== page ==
Network Insight Institute
Martin Hoffman, CEO, ninemsn
I am going to bring it down just to a pretty basic level after my two distinguished co-discussion openers, Phil Sykes and Judi Tucker, in terms of economy-wide visions: to really just talk a little bit about the way I see consumers right now and over the short term, say 12 months to 18 months, and how they are really using broadband in their homes and the sort of opportunities that is creating for a number of parties.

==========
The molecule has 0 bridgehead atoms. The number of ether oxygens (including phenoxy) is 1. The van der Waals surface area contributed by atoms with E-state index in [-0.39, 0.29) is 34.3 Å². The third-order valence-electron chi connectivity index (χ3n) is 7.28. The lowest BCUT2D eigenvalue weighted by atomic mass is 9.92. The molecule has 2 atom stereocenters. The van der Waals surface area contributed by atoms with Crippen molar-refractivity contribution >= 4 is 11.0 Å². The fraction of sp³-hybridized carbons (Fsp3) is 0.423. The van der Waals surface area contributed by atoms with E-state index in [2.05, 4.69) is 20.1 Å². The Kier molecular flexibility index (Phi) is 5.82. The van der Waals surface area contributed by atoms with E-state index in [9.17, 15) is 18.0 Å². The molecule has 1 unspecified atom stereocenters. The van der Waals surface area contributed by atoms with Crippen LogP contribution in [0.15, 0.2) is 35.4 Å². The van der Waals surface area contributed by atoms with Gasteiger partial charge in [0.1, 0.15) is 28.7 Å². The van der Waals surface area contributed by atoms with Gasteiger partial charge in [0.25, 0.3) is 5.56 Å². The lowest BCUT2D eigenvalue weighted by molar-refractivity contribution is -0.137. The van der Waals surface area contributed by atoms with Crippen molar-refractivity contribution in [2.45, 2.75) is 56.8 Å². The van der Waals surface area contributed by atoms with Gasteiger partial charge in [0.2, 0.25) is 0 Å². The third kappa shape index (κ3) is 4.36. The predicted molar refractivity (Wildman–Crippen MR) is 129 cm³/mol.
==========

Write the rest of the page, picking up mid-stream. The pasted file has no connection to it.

At ninemsn we recently did some research about 2000 internet users and asked them to compare a number of different forms of media: TV, radio, newsprint and the internet. We asked them: which is the most essential, which is the most informative, most enjoyable, and most entertaining. The point from this slide click here is that on that first category of most essential, when the internet user is using broadband they almost double the rating that they give the internet in terms of its essentialness. So the starting point is that broadband simply makes the internet better. It is always on, it is faster, you get the stuff done that you want to get done, be it your banking, your broking, your shopping, your research, your news. So the first point fundamentally, and a very important one from the perspective of a broadband seller of services to the household, is that broadband makes the internet better.